A section of A guide to German
English is one of the simpler languages for verbs. German is slightly more complicated, although from what I hear it is a lot simpler than many other languages in which there are thousands or millions of potential verb forms.
Mood and tense
Verbs come in moods and tenses, and these are mostly the same for English and German. Moods indicate whether a verb is definitely true, hypothetical, or a command; tenses specify things further. There are three moods: indicative, subjunctive and imperative.
The indicative is used for definite actions, whether they be past, present or future. "I spoke", "I speak" and "I will speak" are all indicative. The indicative tenses in German are the perfect or past participle (corresponding to "I have spoken"); the preterite or simple past ("I spoke"); the present ("I speak"); and the future ("I will speak"). There is no tense corresponding directly to the present continuous, "I am speaking".
The subjunctive is used for hypothetical actions. It is sometimes claimed that the subjunctive is nearly dead in modern English, but this is not true. In the sentence, "If I had enough money, I would buy it", the words "I had" and "I would buy" are subjunctive - they refer not to definite actions but to hypothetical ones. Similarly in German these two forms of the subjunctive exist, although they are used slightly differently. German also has a present subjunctive, which is almost dead in English and is also slowly declining in German. This tense is used to refer to actions which may or may not be true - in reported speech, or in constructions like "It is essential that he succeed".
The imperative is used for giving orders and comes in just one form in English. "Give me the pen" and "Please do not touch" are imperatives. There are four forms in German, but they all mean essentially the same thing.
The infinitive - the name of the verb - in English is formed with the word "to" - "to play", "to be", "to have" etc etc. German infinitives end in -en, -ern or -eln, except for two irregular exceptions. Examples are spielen ("to play"), sehen ("to see"), steigern ("to increase") and basteln ("to make"). The -en ending is the most common.
The nominative pronouns in German are ich, du, er/sie/es, wir, ihr and sie, corresponding to "I", "you", "he/she/it", "we", "you (plural"), and "they". When spelt with a capital S, Sie is the formal address for the second person in either the singular or plural.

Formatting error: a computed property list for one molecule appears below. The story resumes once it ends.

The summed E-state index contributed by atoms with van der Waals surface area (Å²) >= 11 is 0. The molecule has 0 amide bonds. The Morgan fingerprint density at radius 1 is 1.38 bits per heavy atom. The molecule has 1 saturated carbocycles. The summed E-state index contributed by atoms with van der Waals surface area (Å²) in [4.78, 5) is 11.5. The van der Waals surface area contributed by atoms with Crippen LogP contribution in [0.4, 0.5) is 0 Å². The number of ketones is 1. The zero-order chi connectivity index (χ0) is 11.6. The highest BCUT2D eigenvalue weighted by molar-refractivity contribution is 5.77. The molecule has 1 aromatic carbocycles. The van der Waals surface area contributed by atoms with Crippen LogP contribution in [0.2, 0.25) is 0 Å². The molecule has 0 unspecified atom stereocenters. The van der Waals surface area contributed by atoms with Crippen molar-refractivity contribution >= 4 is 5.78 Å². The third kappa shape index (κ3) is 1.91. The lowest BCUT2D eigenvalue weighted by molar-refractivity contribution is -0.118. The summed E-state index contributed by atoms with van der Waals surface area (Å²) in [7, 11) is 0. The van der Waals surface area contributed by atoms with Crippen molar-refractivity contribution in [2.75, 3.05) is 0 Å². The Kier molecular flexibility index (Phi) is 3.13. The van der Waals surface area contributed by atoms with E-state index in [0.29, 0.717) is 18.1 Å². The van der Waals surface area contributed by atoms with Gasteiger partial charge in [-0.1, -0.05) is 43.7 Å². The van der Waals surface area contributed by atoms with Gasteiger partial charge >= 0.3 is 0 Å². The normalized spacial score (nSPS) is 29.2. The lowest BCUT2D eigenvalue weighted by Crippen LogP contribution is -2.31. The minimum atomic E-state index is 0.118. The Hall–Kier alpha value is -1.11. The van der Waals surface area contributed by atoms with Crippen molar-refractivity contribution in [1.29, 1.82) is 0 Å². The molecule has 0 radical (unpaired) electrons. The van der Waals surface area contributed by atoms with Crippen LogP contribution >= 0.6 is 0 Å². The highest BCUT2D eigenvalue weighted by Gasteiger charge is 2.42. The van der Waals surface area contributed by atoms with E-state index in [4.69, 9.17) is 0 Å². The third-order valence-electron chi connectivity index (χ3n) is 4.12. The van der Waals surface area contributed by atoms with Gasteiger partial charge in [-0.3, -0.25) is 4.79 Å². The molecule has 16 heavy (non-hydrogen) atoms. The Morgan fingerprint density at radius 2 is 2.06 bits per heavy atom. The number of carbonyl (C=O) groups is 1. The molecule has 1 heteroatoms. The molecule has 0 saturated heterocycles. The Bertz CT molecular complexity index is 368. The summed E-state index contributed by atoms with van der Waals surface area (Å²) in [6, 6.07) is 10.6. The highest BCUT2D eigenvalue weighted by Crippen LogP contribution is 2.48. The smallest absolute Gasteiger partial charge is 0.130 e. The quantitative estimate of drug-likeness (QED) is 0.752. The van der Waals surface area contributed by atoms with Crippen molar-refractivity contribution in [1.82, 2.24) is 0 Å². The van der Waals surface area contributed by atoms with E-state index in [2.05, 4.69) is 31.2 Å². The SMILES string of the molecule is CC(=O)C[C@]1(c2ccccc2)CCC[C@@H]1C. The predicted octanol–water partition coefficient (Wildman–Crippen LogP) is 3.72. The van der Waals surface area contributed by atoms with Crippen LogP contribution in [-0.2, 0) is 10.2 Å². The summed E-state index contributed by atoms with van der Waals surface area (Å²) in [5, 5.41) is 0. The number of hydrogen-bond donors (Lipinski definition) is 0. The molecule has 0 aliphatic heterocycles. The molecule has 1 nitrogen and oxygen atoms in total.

The verb stem is the part up until -en; for verbs ending in -ern or -eln, the stem is the part up until the -n. To form the present indicative, the following endings are added to the stem:
1st person: -e 1st person: -en
2nd person: -st 2nd person: -t
3rd person: -t 3rd person: -en
Thus for the verb spielen, the forms are ich spiele, du spielst, er/sie/es spielt, wir spielen, ihr spielt and sie spielen.
Many irregular verbs change the vowel in the second and third person singular - for example nehmen, "to take", is ich nehme, du nimmst, er/sie/es nimmt. Two verbs are very irregular in the present: haben, "to have", and sein, "to be". The present for these verbs is ich habe, du hast, er/sie/es hat, wir haben, ihr habt, sie haben; and ich bin, du bist, er/sie/es ist, wir sind, ihr seid, sie sind.
The simple past, or preterite, is also formed by conjugation. In English this corresponds to "I played" or "I was". In German, apart from in a few common verbs, such as sein and haben, this tense is mainly used in writing and formal speech. The following endings are added to the verb stem:
1st person: -te 1st person: -ten
2nd person: -test 2nd person: -tet
3rd person: -te 3rd person: -ten
So for spielen, it is ich spielte, du spieltest, er/sie/es spielte, wir spielten, ihr spieltet, sie spielten. Most irregular verbs change the vowel in the preterite. The situation is a bit complicated and is discussed below.
The past tense is formed by an auxillary verb and the past participle. In English the auxillary is almost always "to have"; in German, as in many languages, it is often "to be". Sein is used as the auxillary, rather than haben, when the verb implies movement to a particular place, such as gehen, "to go", or a change of state, such as sterben, "to die". Thus you say "they are gone abroad", rather than "they have gone abroad". The auxillary forms are the same as the verb in its normal role - ich habe, du bist, or whatever it may be.
The past participle of regular verbs is formed by adding the prefix ge- and the suffix -t to the stem; the participle of spielen, for example, is gespielt. Almost all irregular verbs have irregular past participles, with changes to the stem vowel and/or the suffix -en rather than -t, although haben is one exception. There is one group of regular verbs which also forms the past differently - those ending in -ieren, which do not add the suffix ge-. Thus the past participle of studieren is studiert. One of these is irregular - verlieren, "to lose", which has the past participle verloren.
The future tense is formed by the auxillary verb werden and the infinitive. Werden, which also means "to become", is irregular and conjugates thus: ich werde, du wirst, er/sie/es wird, wir werden, ihr werdet, sie werden. So "I will play" is ich werde spielen, while "she will know" is sie wird wissen.
Most subjunctive sentences are of the form "if a, then b". In English, to form the first part, you use a form that is identical to the preterite - you say, for example, "if I had enough money..." To form the second part you use "would" - "...I would buy one." German uses the "would" method almost exclusively, except for a few common verbs. The German equivalent of "would" is the auxillary würden, which conjugates regularly. The main exceptions are haben and sein, for which you say ich hätte, du hättest, er/sie/es hätte etc, and ich wäre, du wärst, er/sie/es wäre etc. For these two verbs it is unusual to use the würden construction. The alternative to würden for other verbs is simply to use the preterite form, for example ich kaufte for the verb kaufen, but this is also rare.
Thus to say "If I had enough money, I would buy one", you say wenn ich genug Geld hätte, würde ich einen kaufen. To say "If I wrote a book, it would be big" you say wenn ich ein Buch schreiben würde, wäre das groß.
The present subjunctive, used for expressing uncertainty, is a version of the present indicative different in two ways - it is completely regular, and the third person singular ends in -e instead of -t. If you were reporting someone else's speech, for example, you might say er mache instead of er macht to emphasise that it is hearsay. For the verb sein, the present subjunctive forms are ich sei, du seiest, er/sie/es sei, wir seien, ihr seit, sie seien.